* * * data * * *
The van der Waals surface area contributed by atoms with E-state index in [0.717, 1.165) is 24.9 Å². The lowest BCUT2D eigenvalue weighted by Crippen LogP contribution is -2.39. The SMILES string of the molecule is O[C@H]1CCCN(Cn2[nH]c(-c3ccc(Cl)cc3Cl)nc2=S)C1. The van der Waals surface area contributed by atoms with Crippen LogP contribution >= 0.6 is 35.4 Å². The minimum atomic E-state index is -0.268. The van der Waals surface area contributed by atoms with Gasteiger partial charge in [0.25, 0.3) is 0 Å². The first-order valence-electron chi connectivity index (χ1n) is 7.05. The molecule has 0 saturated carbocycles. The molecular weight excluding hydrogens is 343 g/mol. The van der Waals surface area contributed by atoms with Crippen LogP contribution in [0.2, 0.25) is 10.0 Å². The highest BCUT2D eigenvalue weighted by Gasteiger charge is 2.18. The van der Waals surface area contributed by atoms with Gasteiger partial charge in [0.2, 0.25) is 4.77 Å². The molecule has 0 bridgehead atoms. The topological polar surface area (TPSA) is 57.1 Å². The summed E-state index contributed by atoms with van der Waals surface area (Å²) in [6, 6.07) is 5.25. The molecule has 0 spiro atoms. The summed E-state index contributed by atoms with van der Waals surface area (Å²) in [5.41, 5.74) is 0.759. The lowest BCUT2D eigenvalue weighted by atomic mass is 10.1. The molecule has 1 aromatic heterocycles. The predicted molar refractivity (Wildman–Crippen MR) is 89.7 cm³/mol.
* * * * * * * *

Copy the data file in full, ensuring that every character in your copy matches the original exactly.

The van der Waals surface area contributed by atoms with E-state index in [0.717, 1.165) is 24.9 Å². The lowest BCUT2D eigenvalue weighted by Crippen LogP contribution is -2.39. The SMILES string of the molecule is O[C@H]1CCCN(Cn2[nH]c(-c3ccc(Cl)cc3Cl)nc2=S)C1. The van der Waals surface area contributed by atoms with Crippen LogP contribution >= 0.6 is 35.4 Å². The minimum atomic E-state index is -0.268. The van der Waals surface area contributed by atoms with Gasteiger partial charge in [0.25, 0.3) is 0 Å². The first-order valence-electron chi connectivity index (χ1n) is 7.05. The molecule has 0 saturated carbocycles. The molecular weight excluding hydrogens is 343 g/mol. The van der Waals surface area contributed by atoms with Crippen LogP contribution in [0.2, 0.25) is 10.0 Å². The highest BCUT2D eigenvalue weighted by Gasteiger charge is 2.18. The van der Waals surface area contributed by atoms with Gasteiger partial charge in [0.2, 0.25) is 4.77 Å². The molecule has 0 bridgehead atoms. The topological polar surface area (TPSA) is 57.1 Å². The summed E-state index contributed by atoms with van der Waals surface area (Å²) in [6, 6.07) is 5.25. The molecule has 0 spiro atoms. The summed E-state index contributed by atoms with van der Waals surface area (Å²) in [5.41, 5.74) is 0.759. The lowest BCUT2D eigenvalue weighted by atomic mass is 10.1. The molecule has 1 aromatic heterocycles. The predicted molar refractivity (Wildman–Crippen MR) is 89.7 cm³/mol.